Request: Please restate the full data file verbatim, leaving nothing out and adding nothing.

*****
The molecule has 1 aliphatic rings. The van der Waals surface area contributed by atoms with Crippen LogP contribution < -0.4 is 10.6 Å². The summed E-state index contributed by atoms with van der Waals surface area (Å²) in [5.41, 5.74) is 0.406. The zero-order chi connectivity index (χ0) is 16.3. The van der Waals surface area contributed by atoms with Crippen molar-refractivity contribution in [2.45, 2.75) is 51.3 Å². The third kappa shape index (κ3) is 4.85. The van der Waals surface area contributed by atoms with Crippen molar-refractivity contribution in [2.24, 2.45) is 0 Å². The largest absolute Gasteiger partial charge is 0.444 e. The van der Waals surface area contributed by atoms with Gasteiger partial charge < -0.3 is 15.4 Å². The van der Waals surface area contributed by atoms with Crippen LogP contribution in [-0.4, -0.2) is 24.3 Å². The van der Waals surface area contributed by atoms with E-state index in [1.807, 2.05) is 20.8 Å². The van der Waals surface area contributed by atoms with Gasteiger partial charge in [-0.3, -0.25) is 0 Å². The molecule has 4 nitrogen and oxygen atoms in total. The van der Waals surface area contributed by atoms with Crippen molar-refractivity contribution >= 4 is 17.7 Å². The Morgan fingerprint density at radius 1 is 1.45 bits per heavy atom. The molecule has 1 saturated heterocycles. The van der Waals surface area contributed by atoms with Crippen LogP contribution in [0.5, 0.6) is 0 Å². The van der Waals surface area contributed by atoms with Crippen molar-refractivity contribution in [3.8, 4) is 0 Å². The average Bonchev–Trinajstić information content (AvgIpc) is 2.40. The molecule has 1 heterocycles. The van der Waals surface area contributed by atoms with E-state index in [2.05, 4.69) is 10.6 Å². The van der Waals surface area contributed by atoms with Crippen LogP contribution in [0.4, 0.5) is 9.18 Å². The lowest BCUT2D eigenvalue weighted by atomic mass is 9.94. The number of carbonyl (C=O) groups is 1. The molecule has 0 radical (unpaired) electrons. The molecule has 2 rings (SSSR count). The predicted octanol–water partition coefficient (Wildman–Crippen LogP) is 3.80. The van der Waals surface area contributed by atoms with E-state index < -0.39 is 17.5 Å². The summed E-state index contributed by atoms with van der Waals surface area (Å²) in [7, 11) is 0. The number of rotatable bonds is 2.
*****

The molecule has 1 aliphatic rings. The van der Waals surface area contributed by atoms with Crippen LogP contribution < -0.4 is 10.6 Å². The summed E-state index contributed by atoms with van der Waals surface area (Å²) in [5.41, 5.74) is 0.406. The zero-order chi connectivity index (χ0) is 16.3. The van der Waals surface area contributed by atoms with Crippen molar-refractivity contribution in [2.45, 2.75) is 51.3 Å². The third kappa shape index (κ3) is 4.85. The van der Waals surface area contributed by atoms with Crippen molar-refractivity contribution in [2.24, 2.45) is 0 Å². The largest absolute Gasteiger partial charge is 0.444 e. The van der Waals surface area contributed by atoms with Gasteiger partial charge < -0.3 is 15.4 Å². The van der Waals surface area contributed by atoms with Crippen LogP contribution in [-0.4, -0.2) is 24.3 Å². The van der Waals surface area contributed by atoms with E-state index in [1.807, 2.05) is 20.8 Å². The van der Waals surface area contributed by atoms with Gasteiger partial charge in [-0.3, -0.25) is 0 Å². The molecule has 4 nitrogen and oxygen atoms in total. The van der Waals surface area contributed by atoms with Crippen molar-refractivity contribution >= 4 is 17.7 Å². The Morgan fingerprint density at radius 1 is 1.45 bits per heavy atom. The molecule has 1 saturated heterocycles. The van der Waals surface area contributed by atoms with Crippen LogP contribution in [0.5, 0.6) is 0 Å². The van der Waals surface area contributed by atoms with Crippen molar-refractivity contribution in [3.8, 4) is 0 Å². The average Bonchev–Trinajstić information content (AvgIpc) is 2.40. The molecule has 1 heterocycles. The van der Waals surface area contributed by atoms with E-state index in [2.05, 4.69) is 10.6 Å². The van der Waals surface area contributed by atoms with Crippen LogP contribution in [0.4, 0.5) is 9.18 Å². The lowest BCUT2D eigenvalue weighted by atomic mass is 9.94. The number of carbonyl (C=O) groups is 1. The molecule has 0 radical (unpaired) electrons. The molecule has 2 rings (SSSR count). The predicted octanol–water partition coefficient (Wildman–Crippen LogP) is 3.80. The van der Waals surface area contributed by atoms with E-state index < -0.39 is 17.5 Å². The summed E-state index contributed by atoms with van der Waals surface area (Å²) in [7, 11) is 0. The number of rotatable bonds is 2.